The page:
“Human development and the human genome have been very well studied,” said Fraser. “My lab is very interested in human evolution, but, because we can build on such a wealth of knowledge, this work can also reveal new insights into the process of evolution more broadly.”

Looking forward, the Fraser lab is working on differentiating the fused cells into other cell types, such as muscle cells, other types of neurons, skin cells and cartilage to expand their studies of uniquely human traits. The Pașca lab, meanwhile, is interested in investigating genetic dissimilarities related to astrocytes – large, multi-functional cells in the central nervous system often overlooked by scientists in favor of the flashier neurons.

“While people often think about how neurons have evolved, we should not underestimate how astrocytes have changed during evolution. The size difference alone, between human astrocytes and astrocytes in other primates, is massive,” said Pașca. “My mentor, the late Ben Barres, called astrocytes ‘the basis of humanity’ and we absolutely think he was onto something.”

Additional Stanford co-authors for the Nature paper are former research assistant Danqiong Sun, postdoctoral scholar Fikri Birey, senior research scientist Se-Jin Yoon, postdoctoral scholar Yuki Miura and former research associate Karen Sabatini.

This work was funded by a Stanford Bio-X Interdisciplinary Initiatives Seed Grant, the National Institutes of Health, the Department of Defense, the Stanford Center for Computational, Evolutionary and Human Genomics, the Stanford Medicine’s Dean’s Fellowship, MCHRI, the American Epilepsy Society, the Stanford Wu Tsai Neurosciences Institute’s Big Idea Grants on Brain Rejuvenation and Human Brain Organogenesis, the Kwan Research Fund, the New York Stem Cell Robertson Investigator Award, and the Chan Zuckerberg Ben Barres Investigator Award.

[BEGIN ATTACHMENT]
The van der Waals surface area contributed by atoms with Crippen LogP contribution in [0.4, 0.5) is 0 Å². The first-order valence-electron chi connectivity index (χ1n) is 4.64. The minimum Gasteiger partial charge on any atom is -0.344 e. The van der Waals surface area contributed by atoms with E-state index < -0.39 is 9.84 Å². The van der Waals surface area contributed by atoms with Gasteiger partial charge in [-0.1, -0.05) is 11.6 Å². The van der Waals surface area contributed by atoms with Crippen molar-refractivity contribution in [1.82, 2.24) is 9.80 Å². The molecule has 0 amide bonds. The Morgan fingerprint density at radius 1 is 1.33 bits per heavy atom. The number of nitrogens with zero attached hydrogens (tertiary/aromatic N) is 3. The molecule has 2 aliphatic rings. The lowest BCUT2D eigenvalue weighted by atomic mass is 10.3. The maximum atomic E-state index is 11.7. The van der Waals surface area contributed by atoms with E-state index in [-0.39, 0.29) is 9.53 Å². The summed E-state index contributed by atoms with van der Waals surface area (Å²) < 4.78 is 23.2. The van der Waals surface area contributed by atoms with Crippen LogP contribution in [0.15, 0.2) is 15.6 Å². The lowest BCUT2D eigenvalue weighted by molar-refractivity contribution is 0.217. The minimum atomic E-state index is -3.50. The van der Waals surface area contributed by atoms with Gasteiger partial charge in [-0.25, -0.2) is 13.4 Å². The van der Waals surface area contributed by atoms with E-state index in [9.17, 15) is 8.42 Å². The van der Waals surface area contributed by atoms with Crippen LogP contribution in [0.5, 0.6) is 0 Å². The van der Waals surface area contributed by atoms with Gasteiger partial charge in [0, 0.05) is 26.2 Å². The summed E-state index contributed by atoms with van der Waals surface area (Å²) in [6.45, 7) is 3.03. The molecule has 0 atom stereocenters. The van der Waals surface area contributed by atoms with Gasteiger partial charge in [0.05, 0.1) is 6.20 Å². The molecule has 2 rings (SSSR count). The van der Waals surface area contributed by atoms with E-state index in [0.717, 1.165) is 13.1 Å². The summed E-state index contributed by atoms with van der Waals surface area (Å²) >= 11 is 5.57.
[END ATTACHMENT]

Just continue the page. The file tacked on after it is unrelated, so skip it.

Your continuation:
Additional Stanford co-authors for the Nature Genetics paper are graduate student Maia Kinnebrew; former undergraduate Wei Gordon; former technician Danqiong Sun; postdoctoral research fellows Vivek Bajpai and Sahin Naqvi; Dmitri Petrov, the Michelle and Kevin Douglas Professor in the School of Humanities and Sciences; Joanna Wysocka, the Lorry Lokey Professor and professor of developmental biology; and Rajat Rohatgi, associate professor of biochemistry and of medicine. Researchers from University of California, San Francisco; University of Michigan, Ann Arbor; Yerkes National Primate Research Center; Emory University School of Medicine; and University of Pennsylvania are also co-authors.

This work was funded by the Human Frontier, Rothschild and Zuckerman fellowships, and the National Institutes of Health.

Fraser is a member of Stanford Bio-X, the Maternal & Child Health Research Institute (MCHRI), and the Stanford Cancer Institute. Pașca is a member of Stanford Bio-X, MCHRI and the Wu Tsai Neurosciences Institute, and a faculty fellow of Stanford ChEM-H.

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Media Contacts

Taylor Kubota, Stanford News Service: (650) 724-7707; tkubota@stanford.edu